The Mudcat Café TM
Thread #151871   Message #3549252
Posted By: Will Fly
15-Aug-13 - 05:34 AM
Thread Name: French songs in English translation
Subject: French songs in English translation
Being a bit of a sucker for French songs, it's been an interesting experience doing the ongoing trawl through my recently-acquired 3,000+ sheet music archive - in which a number of French songs in English translation have popped up.

I've been struck by the way in which many of the translations have lost much of their bite when turned into English. It's understandable, of course, given the US/UK markets for which the translations were done, but the translated versions usually give a totally different spin to the originals.

As an example, I've been looking at "Under The Bridges Of Paris" with English lyrics by Dorcas Cochran from 1952. The original French lyrics for "Sous Les Ponts De Paris" were written by Jean Rodor in 1914. To illustrate the point, I give below (a) the English words by Cochran (b) the original French by Rodor (c) my rough translation of the French...

My darling, why I sing this song is easy to explain.
It tells what happens all along the bridges of the Seine.
The vagabonds go there at night to sleep their troubles away,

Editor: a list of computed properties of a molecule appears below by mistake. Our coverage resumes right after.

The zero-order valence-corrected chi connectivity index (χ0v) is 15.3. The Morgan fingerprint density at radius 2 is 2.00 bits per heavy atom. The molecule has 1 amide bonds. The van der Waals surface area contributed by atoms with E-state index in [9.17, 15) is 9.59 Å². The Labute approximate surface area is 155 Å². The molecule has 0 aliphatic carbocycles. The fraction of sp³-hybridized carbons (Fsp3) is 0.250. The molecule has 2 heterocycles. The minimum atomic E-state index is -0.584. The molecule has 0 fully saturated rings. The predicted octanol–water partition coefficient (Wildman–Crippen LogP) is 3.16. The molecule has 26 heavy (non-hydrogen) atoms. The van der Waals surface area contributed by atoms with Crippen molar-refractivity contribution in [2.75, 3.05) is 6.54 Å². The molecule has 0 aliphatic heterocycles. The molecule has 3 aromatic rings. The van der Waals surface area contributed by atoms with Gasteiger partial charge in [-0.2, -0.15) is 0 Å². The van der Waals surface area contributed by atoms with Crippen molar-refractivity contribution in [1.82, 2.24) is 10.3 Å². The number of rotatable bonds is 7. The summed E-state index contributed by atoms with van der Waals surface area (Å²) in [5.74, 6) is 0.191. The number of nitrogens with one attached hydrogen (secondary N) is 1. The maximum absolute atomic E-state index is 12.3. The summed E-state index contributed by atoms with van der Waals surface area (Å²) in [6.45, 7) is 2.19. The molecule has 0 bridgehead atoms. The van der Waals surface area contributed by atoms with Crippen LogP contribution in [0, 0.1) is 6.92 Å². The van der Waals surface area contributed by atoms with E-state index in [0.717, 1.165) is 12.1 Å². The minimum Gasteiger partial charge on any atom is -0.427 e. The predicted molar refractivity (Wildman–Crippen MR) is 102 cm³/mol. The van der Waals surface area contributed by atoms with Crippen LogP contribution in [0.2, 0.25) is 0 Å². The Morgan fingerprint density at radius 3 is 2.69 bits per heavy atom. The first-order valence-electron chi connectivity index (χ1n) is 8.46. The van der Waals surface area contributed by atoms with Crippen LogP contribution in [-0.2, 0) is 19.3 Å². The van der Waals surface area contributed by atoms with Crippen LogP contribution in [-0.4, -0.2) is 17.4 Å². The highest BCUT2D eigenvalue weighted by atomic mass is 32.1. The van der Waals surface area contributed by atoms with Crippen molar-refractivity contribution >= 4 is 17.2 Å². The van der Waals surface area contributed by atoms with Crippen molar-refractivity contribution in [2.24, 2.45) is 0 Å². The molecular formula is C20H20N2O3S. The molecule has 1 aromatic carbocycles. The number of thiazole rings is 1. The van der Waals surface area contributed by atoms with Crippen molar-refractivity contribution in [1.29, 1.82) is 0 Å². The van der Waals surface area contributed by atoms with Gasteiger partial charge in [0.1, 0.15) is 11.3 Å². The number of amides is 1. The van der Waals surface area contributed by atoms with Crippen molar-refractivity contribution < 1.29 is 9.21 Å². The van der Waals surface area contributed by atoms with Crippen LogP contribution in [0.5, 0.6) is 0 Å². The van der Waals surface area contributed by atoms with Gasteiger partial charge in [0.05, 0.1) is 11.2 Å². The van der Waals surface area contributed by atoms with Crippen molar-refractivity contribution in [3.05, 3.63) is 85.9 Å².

But when the moon is shining bright, my heart wants to sing it this way...

How would you like to be down by the Seine with me?
Oh what I'd give for a moment or two under the bridges of Paris with you.
Darling, I'd hold you tight, far from the eyes of night,
Under the bridges of Paris with you, I'd make your dreams come true.

Pour aller à Suresnes ou bien à Charenton
Tout le long de la Seine on passe sous les ponts
Pendants le jour, suivant son cours, tout Paris en bateau défile,
L' cœur plein d'entrain, ça va, ça vient, mais l' soir lorsque tout dort tranquille…

Sous les ponts de Paris, lorsque descend la nuit,
Tout's sort's de gueux se faufil'nt en cachette, et sont heureux de trouver une couchette,
Hôtel du courant d'air, où l'on ne paie pas cher,
L'parfum et l'eau c'est pour rien mon marquis, sous les ponts de Paris.

To go to Suresnes or even to Charenton,
All along the Seine one passes under the bridges.
During the day, following its course, all Paris parades by in boats,
With light hearts, that's okay, that's always okay, but in the evening when they all sleep peacefully…

Under the bridges of Paris, when night falls,
Every kind of beggar slips secretly out of hiding, and is happy to find a sleeping place,
At the Hotel "Fresh Air," where payment is cheap,
The perfume and water is free, my 'marquis', under the bridges of Paris.

The next two verses of the original are even darker - poor workers meeting at the factory gates on a holiday and going down to the bridges to make love - with a final verse about a poverty-stricken mother and her three little children sleeping under a bridge.

What struck me is how the 1914 song - probably sung in the caf'concs and cabarets of the time - is so much darker, more robust and socially conscious than the sickly 1950s version. And this contrast crops up again and again. It's odd, because American lyricists like E.Y. Harburg were equally capable of writing songs with "bite" - " Brother, Can You Spare A Dime" springs immediately to mind - but translated songs seem to be melted into sickly romantic offerings.